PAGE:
Summary

Leica IIf, 35mm film rangefinder camera with interchangeable lens, manufactured by E. Leitz Wetzlar, former West Germany and produced between 1951-56.
It features a Leitz Elmar f3.5, 50mm lens and shutter speeds to 1/500 sec.

The firm Ernst Leitz has its origins in the Optisches Institut [optical institute], which was formed in 1849. The firm specialised in the manufacture of microscopes and lenses. Ernst Leitz, an instrument maker of physical and chemical apparatus, joined the firm in 1863 and later became the sole owner of the company, which then became E Leitz, Wetzlar. Optisches Institut microscopes were market leaders because of their high quality orthoscopic eyepieces. Ernst Leitz died in July 1920 and the leadership of the company passed to his son, Ernst Leitz II.

Oscar Barnack, an employee at Leitz, began experimenting on a pocket size camera for his personal use. He was a keen landscape photographer but could not easily handle the heavy cameras and associated equipment of the day because of poor health [he suffered from asthma]. Between 1913 and 1914, when he was head of development at Leitz, Barnack experimented with making a lighter and smaller camera. His experiments ultimately resulted in the introduction of the first truly viable 35mm camera for the mass market. The onset of World War I shelved the introduction of Barnack's camera to the public but by 1924, Leitz produced 1000 cameras from the Barnack prototype.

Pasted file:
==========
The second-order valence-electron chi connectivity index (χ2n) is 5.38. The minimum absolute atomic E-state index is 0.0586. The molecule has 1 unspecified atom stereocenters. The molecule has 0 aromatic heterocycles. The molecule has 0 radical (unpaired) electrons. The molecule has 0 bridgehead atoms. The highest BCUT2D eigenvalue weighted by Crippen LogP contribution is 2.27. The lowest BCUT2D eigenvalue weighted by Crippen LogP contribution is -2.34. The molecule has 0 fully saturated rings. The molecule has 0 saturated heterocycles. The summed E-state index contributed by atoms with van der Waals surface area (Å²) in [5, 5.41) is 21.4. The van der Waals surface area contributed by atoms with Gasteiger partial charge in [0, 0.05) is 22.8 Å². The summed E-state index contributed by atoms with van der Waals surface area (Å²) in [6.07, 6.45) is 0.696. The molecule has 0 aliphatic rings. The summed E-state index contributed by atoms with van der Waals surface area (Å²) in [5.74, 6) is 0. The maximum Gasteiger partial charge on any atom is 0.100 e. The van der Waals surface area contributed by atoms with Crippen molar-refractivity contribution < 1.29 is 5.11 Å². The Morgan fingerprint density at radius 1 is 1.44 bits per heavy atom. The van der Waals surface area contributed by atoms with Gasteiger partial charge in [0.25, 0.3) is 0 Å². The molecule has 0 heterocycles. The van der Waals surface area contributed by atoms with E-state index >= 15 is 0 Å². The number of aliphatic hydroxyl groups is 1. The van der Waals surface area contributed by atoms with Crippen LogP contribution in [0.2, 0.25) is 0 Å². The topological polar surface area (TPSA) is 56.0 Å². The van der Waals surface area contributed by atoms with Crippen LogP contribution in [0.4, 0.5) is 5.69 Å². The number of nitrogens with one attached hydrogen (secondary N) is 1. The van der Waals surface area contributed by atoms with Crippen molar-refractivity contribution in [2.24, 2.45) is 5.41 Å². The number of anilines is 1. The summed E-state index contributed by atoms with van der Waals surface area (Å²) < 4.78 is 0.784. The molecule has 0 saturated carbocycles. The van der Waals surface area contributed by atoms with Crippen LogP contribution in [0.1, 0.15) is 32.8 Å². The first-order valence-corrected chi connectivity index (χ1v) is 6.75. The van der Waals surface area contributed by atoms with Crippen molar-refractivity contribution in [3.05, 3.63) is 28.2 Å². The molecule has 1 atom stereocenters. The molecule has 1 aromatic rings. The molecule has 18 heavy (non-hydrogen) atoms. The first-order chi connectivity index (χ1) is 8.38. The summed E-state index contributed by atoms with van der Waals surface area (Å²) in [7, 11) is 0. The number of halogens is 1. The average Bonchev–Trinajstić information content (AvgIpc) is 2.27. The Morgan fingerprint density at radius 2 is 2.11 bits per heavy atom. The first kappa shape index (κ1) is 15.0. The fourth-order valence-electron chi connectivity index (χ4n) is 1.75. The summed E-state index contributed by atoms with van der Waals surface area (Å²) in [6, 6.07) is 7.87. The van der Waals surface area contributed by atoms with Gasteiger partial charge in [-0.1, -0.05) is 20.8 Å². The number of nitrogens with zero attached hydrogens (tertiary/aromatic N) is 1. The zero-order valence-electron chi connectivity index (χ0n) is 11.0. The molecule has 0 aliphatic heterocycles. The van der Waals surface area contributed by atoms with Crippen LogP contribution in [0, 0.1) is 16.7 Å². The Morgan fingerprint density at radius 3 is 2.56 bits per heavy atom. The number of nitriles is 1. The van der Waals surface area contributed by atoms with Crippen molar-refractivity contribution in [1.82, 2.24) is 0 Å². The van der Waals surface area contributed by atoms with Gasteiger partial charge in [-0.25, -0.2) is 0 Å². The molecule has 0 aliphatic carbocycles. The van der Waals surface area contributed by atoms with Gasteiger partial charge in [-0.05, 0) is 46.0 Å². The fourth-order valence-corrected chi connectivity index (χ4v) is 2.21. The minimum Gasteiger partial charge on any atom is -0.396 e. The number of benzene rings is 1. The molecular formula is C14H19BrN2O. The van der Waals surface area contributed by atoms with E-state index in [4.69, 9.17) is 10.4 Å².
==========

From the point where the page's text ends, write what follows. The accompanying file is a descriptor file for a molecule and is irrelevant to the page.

The name Leica is a derivative from the two words Lei-tz and ca-mera.

Physical Description

Camera, 35mm format, aluminium body with chrome plated brass top housing, base plate and knobs; black leatherette covering.

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